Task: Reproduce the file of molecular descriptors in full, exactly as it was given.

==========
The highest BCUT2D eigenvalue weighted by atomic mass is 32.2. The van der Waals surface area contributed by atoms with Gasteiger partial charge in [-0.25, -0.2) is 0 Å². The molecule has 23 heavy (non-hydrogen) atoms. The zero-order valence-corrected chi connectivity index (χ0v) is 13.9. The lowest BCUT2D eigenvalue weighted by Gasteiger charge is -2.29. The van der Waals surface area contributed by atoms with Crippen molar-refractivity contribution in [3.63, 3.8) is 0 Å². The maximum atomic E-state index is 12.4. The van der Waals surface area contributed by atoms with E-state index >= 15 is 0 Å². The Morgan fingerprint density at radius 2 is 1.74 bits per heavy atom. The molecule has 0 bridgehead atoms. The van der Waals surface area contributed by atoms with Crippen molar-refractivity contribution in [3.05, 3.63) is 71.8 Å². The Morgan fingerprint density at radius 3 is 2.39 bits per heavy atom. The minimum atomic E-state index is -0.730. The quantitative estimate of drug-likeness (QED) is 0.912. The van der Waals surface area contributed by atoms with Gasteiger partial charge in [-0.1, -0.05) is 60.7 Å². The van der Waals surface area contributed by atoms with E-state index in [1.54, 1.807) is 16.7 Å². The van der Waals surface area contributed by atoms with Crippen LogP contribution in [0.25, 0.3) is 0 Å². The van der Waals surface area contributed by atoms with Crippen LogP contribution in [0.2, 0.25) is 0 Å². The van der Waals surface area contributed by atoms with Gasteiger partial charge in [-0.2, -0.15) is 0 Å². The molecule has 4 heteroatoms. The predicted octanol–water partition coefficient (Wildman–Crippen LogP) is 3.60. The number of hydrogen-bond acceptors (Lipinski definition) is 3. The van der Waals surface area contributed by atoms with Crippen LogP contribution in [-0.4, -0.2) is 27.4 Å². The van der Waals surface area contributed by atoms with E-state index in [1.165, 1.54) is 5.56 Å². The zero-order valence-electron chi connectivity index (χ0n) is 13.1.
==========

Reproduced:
The highest BCUT2D eigenvalue weighted by atomic mass is 32.2. The van der Waals surface area contributed by atoms with Gasteiger partial charge in [-0.25, -0.2) is 0 Å². The molecule has 23 heavy (non-hydrogen) atoms. The zero-order valence-corrected chi connectivity index (χ0v) is 13.9. The lowest BCUT2D eigenvalue weighted by Gasteiger charge is -2.29. The van der Waals surface area contributed by atoms with Crippen molar-refractivity contribution in [3.63, 3.8) is 0 Å². The maximum atomic E-state index is 12.4. The van der Waals surface area contributed by atoms with E-state index >= 15 is 0 Å². The Morgan fingerprint density at radius 2 is 1.74 bits per heavy atom. The molecule has 0 bridgehead atoms. The van der Waals surface area contributed by atoms with Crippen molar-refractivity contribution in [3.05, 3.63) is 71.8 Å². The Morgan fingerprint density at radius 3 is 2.39 bits per heavy atom. The minimum atomic E-state index is -0.730. The quantitative estimate of drug-likeness (QED) is 0.912. The van der Waals surface area contributed by atoms with Gasteiger partial charge in [-0.1, -0.05) is 60.7 Å². The van der Waals surface area contributed by atoms with E-state index in [1.54, 1.807) is 16.7 Å². The van der Waals surface area contributed by atoms with Crippen LogP contribution in [0.25, 0.3) is 0 Å². The van der Waals surface area contributed by atoms with Crippen LogP contribution in [0.2, 0.25) is 0 Å². The van der Waals surface area contributed by atoms with Gasteiger partial charge in [-0.2, -0.15) is 0 Å². The molecule has 4 heteroatoms. The predicted octanol–water partition coefficient (Wildman–Crippen LogP) is 3.60. The number of hydrogen-bond acceptors (Lipinski definition) is 3. The van der Waals surface area contributed by atoms with Crippen LogP contribution in [-0.4, -0.2) is 27.4 Å². The van der Waals surface area contributed by atoms with E-state index in [1.165, 1.54) is 5.56 Å². The zero-order valence-electron chi connectivity index (χ0n) is 13.1.